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Understanding Ignition Systems
The automobile ignition system of internal combustion engine is an important part of the whole engine system that provides for the timely burning of the fuel mixture within the engine. All petrol (gasoline) engines require an ignition system. The ignition system is usually switched on and off through a lock switch and is operated with a key or even a code patch.
Most four stroke engines have used a mechanically timed electrical ignition system. The heart of this system is the distributor which contains:
External to the distributor is the:
The power source is a lead-acid battery that is kept charged by the vehicle's electrical system. This generates electricity using a dynamo or alternator. The engine operates contact breaker points, which interrupt the current flow to the ignition coil.
The ignition coil consist of two transformer windings that share a common magnetic core – primary and secondary windings. For an ignition coil, one end of the windings of both the primary and secondary are connected together. This point is connected to the battery. The other end of the primary is connected to the points within the distributor. Then the other end of the secondary is connected, via the distributor cap and rotor, to the spark plugs.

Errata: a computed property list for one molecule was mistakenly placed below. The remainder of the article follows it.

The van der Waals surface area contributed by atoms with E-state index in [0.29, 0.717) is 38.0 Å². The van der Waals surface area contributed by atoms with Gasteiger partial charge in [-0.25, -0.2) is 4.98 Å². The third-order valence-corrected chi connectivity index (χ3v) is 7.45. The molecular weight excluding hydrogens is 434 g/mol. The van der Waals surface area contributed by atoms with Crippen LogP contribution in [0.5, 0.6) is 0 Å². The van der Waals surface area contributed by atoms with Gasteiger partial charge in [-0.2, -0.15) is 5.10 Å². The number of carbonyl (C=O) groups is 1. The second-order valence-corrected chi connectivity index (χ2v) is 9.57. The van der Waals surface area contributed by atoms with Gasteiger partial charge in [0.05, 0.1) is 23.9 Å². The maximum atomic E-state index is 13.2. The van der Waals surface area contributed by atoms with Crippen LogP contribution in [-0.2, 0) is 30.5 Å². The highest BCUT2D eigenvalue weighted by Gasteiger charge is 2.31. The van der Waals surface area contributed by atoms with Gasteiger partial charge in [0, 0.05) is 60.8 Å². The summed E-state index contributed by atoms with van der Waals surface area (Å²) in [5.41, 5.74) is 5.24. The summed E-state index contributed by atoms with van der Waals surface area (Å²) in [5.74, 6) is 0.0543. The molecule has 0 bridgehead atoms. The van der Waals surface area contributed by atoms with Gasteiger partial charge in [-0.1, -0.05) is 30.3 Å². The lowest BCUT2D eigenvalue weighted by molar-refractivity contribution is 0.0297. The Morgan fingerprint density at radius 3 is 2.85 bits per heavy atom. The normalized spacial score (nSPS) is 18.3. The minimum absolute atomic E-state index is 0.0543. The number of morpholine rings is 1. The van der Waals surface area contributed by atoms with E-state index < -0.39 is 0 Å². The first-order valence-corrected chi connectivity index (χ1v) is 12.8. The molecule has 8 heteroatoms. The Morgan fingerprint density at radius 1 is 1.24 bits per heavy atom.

The sequence of the ignition firing begins with the points (or the contact breaker) closed. A current will flow from the battery, through the current limiting resistor, then through the coil primary and across the closed breaker points and the finally back to the battery. This current produces a magnetic field within the coil's core. This magnetic field will form the energy reservoir that will be used to drive the ignition spark.
As the engine turns, so does the cam inside the distributor. The points will ride on the cam so that as the engine turns and reaches the top of the engine's compression cycle, a high point in the cam will cause the breaker points to open. This will break the primary winding's circuit and it will stop the current flow through the breaker points.
If there is no steady current flow through the points, the magnetic field that is generated in the coil will immediately begin to collapse. This rapid decay of magnetic field induces a high voltage in the coil's secondary windings.
The ignition coil's secondary windings are connected to the distributor cap. A turning rotor that is located on top of the breaker cam within the distributor cap, connects the coil's secondary windings to one of several wires that lead to each spark plug. The, often over 1000 volts from the coil's secondary will cause a spark to form across the gap of the spark plug. This will then ignite the compressed air fuel mixture in the engine.